I’m a foster parent, and I think it should be harder to adopt a child from foster care. I don’t think just anyone should be allowed to adopt children, especially children who have suffered through the trauma that comes with being separated from their parents. Parenting is hard, and foster parenting is extra hard because you have to throw yourself into loving a child, and helping a child heal, even though they may go back to their parents one day.
So yes, I think it should be harder, not easier, to adopt from the child welfare system.
But you know what doesn’t have any impact on whether you’re able to parent a child from foster care? Whether or not you’re LGBTQ. A hungry baby at 4 a.m. does not care if you’re a man who has sex with men. She just wants a bottle and to be rocked back to sleep. A 5-year-old with strep needs penicillin, not two parents whose sex life is strictly penis-in-vagina. And a trans 14-year-old whose parents have kicked her out of the house for being her authentic self really does need loving trans role models to help her heal from her trauma, and ultimately thrive. For most kids, the sexual orientation of their adoptive parents is totally irrelevant. But for some kids, it’s really important that they see that people like them can grow up into happy, healthy, loved adults.
But Republicans in Congress don’t agree with me. They want to make it easier for states to keep LGBTQ parents from adopting from the child welfare system. On Wednesday, the House Appropriations Committee passed an amendment that would cut adoption funding for states that penalize adoption agencies who don’t work with families that conflict with the agency’s “sincerely held religious beliefs or convictions.” In other words, if your state doesn’t allow Catholic and Evangelical agencies to reject potential foster and adoptive parents just because they’re LGBTQ, your state will get less money to help kids in the foster system next year.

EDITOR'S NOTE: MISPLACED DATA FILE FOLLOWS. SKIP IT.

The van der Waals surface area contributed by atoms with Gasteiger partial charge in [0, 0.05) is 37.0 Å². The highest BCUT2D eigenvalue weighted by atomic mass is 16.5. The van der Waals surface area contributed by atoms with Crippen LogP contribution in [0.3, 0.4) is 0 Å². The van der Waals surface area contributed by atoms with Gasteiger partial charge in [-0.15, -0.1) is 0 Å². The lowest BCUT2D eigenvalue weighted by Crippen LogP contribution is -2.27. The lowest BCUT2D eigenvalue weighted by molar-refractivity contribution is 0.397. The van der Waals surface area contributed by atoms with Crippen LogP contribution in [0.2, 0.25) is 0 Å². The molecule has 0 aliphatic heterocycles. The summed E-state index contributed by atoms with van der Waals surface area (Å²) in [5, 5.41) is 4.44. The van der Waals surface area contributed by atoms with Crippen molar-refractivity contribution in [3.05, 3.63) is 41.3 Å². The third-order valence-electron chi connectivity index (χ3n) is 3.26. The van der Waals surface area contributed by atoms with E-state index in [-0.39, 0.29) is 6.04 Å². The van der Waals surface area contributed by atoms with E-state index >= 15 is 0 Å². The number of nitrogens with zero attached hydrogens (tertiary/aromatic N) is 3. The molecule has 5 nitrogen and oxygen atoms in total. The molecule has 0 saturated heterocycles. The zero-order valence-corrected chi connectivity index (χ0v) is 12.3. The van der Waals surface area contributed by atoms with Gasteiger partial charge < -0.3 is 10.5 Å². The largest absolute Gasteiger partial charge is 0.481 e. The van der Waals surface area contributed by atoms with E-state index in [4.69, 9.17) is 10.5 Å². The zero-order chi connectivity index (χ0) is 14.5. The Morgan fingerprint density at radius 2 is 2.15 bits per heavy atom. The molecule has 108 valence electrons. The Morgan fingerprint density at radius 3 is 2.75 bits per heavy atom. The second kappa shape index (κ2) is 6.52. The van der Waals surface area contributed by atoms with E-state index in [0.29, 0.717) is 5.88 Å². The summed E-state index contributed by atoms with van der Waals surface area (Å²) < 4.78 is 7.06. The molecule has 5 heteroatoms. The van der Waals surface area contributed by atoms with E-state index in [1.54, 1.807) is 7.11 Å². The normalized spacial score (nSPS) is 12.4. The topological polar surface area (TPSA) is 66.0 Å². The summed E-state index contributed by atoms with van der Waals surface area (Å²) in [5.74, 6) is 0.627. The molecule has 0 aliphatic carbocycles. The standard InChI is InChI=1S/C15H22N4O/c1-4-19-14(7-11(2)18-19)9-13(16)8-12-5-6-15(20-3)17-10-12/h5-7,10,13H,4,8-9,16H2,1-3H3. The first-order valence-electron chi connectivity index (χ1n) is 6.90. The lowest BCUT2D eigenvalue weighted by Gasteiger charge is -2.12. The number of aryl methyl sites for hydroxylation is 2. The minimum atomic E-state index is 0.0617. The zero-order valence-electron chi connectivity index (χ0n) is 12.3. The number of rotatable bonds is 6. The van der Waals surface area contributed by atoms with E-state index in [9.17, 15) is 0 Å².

And all this, even though we know that LGBTQ kids are over-represented in foster care. They are there because they’ve experienced abuse or neglect, and often they’ve also experienced an added layer of homophobia or transphobia from their parents or communities. They are more likely than their peers to have attempted suicide and to have experienced violence. But sure, let’s just move those kids into the home of someone who thinks homosexuality is wrong. That is definitely a great idea that will never ever go wrong.
I know a lot of really great LGBT foster and adoptive parents. These are parents who love their kids like crazy, and bend over backward to be supportive and loving of kids and parents, who drive their kids dozens of hours a week to and from treatments and therapies and breakdancing lessons and fencing camp. They kiss boo-boos and read stories, get IEPs and go shopping for prom dresses. It is INFURIATING to me that my government would incentivize discriminating against these parents who are working so hard to do right by kids who have suffered so much, through no fault of their own.
If anyone is interested in ways we might find better foster and adoptive parents, I have lots of ideas. I am all about thinking longer and harder about just what kind of home is a safe place for a child who has been taken away from their parent. But this amendment isn’t about child welfare. It’s about punishing LGBTQ people.